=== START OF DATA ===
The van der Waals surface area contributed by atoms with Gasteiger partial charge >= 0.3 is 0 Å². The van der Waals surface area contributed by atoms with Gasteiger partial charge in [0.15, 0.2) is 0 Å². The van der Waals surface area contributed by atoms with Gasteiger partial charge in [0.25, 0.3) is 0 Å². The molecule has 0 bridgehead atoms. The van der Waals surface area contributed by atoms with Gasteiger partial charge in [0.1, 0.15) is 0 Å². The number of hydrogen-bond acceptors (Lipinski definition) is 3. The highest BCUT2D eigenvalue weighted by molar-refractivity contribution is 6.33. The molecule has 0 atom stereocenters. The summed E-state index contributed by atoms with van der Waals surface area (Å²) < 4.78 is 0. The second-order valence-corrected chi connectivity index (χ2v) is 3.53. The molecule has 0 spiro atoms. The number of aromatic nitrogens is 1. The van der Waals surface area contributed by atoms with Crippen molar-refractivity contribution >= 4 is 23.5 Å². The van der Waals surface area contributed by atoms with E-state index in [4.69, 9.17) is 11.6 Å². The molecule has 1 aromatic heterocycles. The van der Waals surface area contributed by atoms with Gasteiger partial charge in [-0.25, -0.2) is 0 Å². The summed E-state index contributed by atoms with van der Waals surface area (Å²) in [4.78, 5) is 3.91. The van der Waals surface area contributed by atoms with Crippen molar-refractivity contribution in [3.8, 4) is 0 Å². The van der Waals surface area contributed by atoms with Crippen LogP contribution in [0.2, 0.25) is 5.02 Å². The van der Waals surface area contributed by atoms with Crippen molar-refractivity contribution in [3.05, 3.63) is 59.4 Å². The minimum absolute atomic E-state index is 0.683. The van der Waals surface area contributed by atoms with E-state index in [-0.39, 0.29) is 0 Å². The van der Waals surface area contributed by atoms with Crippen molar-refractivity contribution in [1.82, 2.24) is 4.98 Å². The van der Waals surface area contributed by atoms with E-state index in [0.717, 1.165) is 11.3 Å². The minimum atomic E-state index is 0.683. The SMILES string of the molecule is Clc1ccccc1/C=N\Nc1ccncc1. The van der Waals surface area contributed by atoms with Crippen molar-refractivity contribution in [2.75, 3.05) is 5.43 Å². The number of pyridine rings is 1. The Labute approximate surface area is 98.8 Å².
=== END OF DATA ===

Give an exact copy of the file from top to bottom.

The van der Waals surface area contributed by atoms with Gasteiger partial charge >= 0.3 is 0 Å². The van der Waals surface area contributed by atoms with Gasteiger partial charge in [0.15, 0.2) is 0 Å². The van der Waals surface area contributed by atoms with Gasteiger partial charge in [0.25, 0.3) is 0 Å². The molecule has 0 bridgehead atoms. The van der Waals surface area contributed by atoms with Gasteiger partial charge in [0.1, 0.15) is 0 Å². The number of hydrogen-bond acceptors (Lipinski definition) is 3. The highest BCUT2D eigenvalue weighted by molar-refractivity contribution is 6.33. The molecule has 0 atom stereocenters. The summed E-state index contributed by atoms with van der Waals surface area (Å²) < 4.78 is 0. The second-order valence-corrected chi connectivity index (χ2v) is 3.53. The molecule has 0 spiro atoms. The number of aromatic nitrogens is 1. The van der Waals surface area contributed by atoms with Crippen molar-refractivity contribution >= 4 is 23.5 Å². The van der Waals surface area contributed by atoms with E-state index in [4.69, 9.17) is 11.6 Å². The molecule has 1 aromatic heterocycles. The van der Waals surface area contributed by atoms with Gasteiger partial charge in [-0.25, -0.2) is 0 Å². The summed E-state index contributed by atoms with van der Waals surface area (Å²) in [4.78, 5) is 3.91. The van der Waals surface area contributed by atoms with Crippen molar-refractivity contribution in [3.8, 4) is 0 Å². The van der Waals surface area contributed by atoms with Crippen LogP contribution in [0.2, 0.25) is 5.02 Å². The van der Waals surface area contributed by atoms with Crippen molar-refractivity contribution in [3.05, 3.63) is 59.4 Å². The minimum absolute atomic E-state index is 0.683. The van der Waals surface area contributed by atoms with E-state index in [-0.39, 0.29) is 0 Å². The van der Waals surface area contributed by atoms with Crippen molar-refractivity contribution in [1.82, 2.24) is 4.98 Å². The van der Waals surface area contributed by atoms with E-state index in [0.717, 1.165) is 11.3 Å². The minimum atomic E-state index is 0.683. The SMILES string of the molecule is Clc1ccccc1/C=N\Nc1ccncc1. The van der Waals surface area contributed by atoms with Crippen molar-refractivity contribution in [2.75, 3.05) is 5.43 Å². The number of pyridine rings is 1. The Labute approximate surface area is 98.8 Å².